If you think something like this can help your business, get in touch.

Our Report on VR/AR in the arts

Tim and I have spent part of this year working on a report on the state of Virtual Reality and Augmented Reality in the UK arts sector.

We got into this area slightly by accident (see our other posts!) but have stayed in it because we fell in love with it and think it is full of opportunities to do exciting and innovative work.

And the report certainly backs that view: there is a lot of experimentation going on; there is a growing ecosystem growing around this; and the signs are good for wider adoption.

For the report, we worked with users and other stakeholders in Art UK, a cultural education charity, which is currently undertaking a project to digitise the nation’s sculpture collection. All the views expressed in the report, however, are our own.

In the report we argue that the growth and market penetration of Virtual Reality (VR) and Augmented Reality (AR) has the potential to transform the experience of art in the coming decade.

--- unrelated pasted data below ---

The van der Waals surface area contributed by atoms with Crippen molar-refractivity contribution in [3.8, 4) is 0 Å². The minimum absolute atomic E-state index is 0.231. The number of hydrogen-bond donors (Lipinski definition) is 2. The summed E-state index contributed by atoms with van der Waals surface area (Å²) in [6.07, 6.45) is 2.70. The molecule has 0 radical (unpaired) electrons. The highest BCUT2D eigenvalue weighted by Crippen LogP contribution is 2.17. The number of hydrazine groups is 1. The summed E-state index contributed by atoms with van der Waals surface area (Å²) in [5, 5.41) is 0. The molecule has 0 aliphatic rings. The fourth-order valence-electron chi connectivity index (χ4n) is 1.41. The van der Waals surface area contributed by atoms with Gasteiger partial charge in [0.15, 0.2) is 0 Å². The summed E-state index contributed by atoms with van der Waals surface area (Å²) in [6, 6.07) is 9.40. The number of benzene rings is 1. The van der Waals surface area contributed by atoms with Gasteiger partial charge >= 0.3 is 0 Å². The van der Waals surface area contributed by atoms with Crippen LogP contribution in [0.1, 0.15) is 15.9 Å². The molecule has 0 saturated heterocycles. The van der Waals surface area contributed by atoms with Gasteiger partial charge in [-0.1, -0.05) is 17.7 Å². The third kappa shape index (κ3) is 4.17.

Cultural organisations are already starting to embrace the potential of this new technology.

The Network Effect

VR/AR in art is facing a classic “network effect” problem, where there isn’t enough content and awareness out there to get people interested, while at the same time content owners are waiting for interest and awareness to jump in and make more content and experiences available.

But there is already a lot of experimentation going on and an ecosystem being created around digital artifacts, content creators and technical and curatorial standards. This will accelerate and facilitate the creation of more content and experiences.

Based on our research, consumers are currently not very aware of VR/AR as a way of experiencing art, however those who are aware and have used it are very positive about it.

Cost and access to the technology remain the biggest barriers to wider adoption, but as with other adoption curves, VR/AR is poised to stop being a domain of the rich and the geeky and enter a bigger market. It is an exciting and crucial moment for VR/AR and the arts!